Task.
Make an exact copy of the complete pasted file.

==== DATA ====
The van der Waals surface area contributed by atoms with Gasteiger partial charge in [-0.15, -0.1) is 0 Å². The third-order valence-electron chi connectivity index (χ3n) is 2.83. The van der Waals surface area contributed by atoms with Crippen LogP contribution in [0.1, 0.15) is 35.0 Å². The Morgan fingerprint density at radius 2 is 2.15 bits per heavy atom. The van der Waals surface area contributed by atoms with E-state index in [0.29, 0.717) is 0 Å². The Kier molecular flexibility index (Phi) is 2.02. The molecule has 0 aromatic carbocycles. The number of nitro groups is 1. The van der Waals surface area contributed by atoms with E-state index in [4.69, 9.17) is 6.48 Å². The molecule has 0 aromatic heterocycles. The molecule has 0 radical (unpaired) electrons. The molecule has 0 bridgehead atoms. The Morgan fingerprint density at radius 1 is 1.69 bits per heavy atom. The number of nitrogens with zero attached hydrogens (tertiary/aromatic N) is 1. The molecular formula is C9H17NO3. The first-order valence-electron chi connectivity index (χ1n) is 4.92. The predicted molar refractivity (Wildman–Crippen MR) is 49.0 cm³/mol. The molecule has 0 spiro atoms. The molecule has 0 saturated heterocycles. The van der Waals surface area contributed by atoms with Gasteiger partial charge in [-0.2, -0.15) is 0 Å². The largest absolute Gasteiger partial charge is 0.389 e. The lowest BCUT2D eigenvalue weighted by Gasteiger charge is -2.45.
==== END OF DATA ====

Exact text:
The van der Waals surface area contributed by atoms with Gasteiger partial charge in [-0.15, -0.1) is 0 Å². The third-order valence-electron chi connectivity index (χ3n) is 2.83. The van der Waals surface area contributed by atoms with Crippen LogP contribution in [0.1, 0.15) is 35.0 Å². The Morgan fingerprint density at radius 2 is 2.15 bits per heavy atom. The van der Waals surface area contributed by atoms with E-state index in [0.29, 0.717) is 0 Å². The Kier molecular flexibility index (Phi) is 2.02. The molecule has 0 aromatic carbocycles. The number of nitro groups is 1. The van der Waals surface area contributed by atoms with E-state index in [4.69, 9.17) is 6.48 Å². The molecule has 0 aromatic heterocycles. The molecule has 0 radical (unpaired) electrons. The molecule has 0 bridgehead atoms. The Morgan fingerprint density at radius 1 is 1.69 bits per heavy atom. The number of nitrogens with zero attached hydrogens (tertiary/aromatic N) is 1. The molecular formula is C9H17NO3. The first-order valence-electron chi connectivity index (χ1n) is 4.92. The predicted molar refractivity (Wildman–Crippen MR) is 49.0 cm³/mol. The molecule has 0 spiro atoms. The molecule has 0 saturated heterocycles. The van der Waals surface area contributed by atoms with Gasteiger partial charge in [-0.2, -0.15) is 0 Å². The largest absolute Gasteiger partial charge is 0.389 e. The lowest BCUT2D eigenvalue weighted by Gasteiger charge is -2.45.